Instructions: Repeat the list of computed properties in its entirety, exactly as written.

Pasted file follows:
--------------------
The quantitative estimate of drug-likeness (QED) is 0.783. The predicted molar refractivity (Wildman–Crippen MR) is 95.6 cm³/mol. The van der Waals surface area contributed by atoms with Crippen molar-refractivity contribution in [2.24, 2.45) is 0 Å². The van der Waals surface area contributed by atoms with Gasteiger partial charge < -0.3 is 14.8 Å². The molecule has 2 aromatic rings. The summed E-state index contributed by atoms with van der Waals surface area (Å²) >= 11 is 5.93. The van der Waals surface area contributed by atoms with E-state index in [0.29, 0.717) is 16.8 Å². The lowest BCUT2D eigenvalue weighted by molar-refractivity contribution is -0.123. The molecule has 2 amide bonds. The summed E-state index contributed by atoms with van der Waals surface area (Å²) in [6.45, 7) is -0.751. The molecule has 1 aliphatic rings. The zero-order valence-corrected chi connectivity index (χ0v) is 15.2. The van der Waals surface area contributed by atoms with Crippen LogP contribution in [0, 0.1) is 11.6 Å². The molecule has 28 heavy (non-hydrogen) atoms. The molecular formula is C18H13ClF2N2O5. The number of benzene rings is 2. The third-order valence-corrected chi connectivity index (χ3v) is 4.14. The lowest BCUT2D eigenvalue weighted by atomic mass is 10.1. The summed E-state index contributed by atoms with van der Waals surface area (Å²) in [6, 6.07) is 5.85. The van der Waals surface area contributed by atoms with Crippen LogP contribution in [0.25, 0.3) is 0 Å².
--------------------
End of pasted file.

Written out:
The quantitative estimate of drug-likeness (QED) is 0.783. The predicted molar refractivity (Wildman–Crippen MR) is 95.6 cm³/mol. The van der Waals surface area contributed by atoms with Crippen molar-refractivity contribution in [2.24, 2.45) is 0 Å². The van der Waals surface area contributed by atoms with Gasteiger partial charge < -0.3 is 14.8 Å². The molecule has 2 aromatic rings. The summed E-state index contributed by atoms with van der Waals surface area (Å²) >= 11 is 5.93. The van der Waals surface area contributed by atoms with E-state index in [0.29, 0.717) is 16.8 Å². The lowest BCUT2D eigenvalue weighted by molar-refractivity contribution is -0.123. The molecule has 2 amide bonds. The summed E-state index contributed by atoms with van der Waals surface area (Å²) in [6.45, 7) is -0.751. The molecule has 1 aliphatic rings. The zero-order valence-corrected chi connectivity index (χ0v) is 15.2. The van der Waals surface area contributed by atoms with Crippen LogP contribution in [0, 0.1) is 11.6 Å². The molecule has 28 heavy (non-hydrogen) atoms. The molecular formula is C18H13ClF2N2O5. The number of benzene rings is 2. The third-order valence-corrected chi connectivity index (χ3v) is 4.14. The lowest BCUT2D eigenvalue weighted by atomic mass is 10.1. The summed E-state index contributed by atoms with van der Waals surface area (Å²) in [6, 6.07) is 5.85. The van der Waals surface area contributed by atoms with Crippen LogP contribution in [0.25, 0.3) is 0 Å².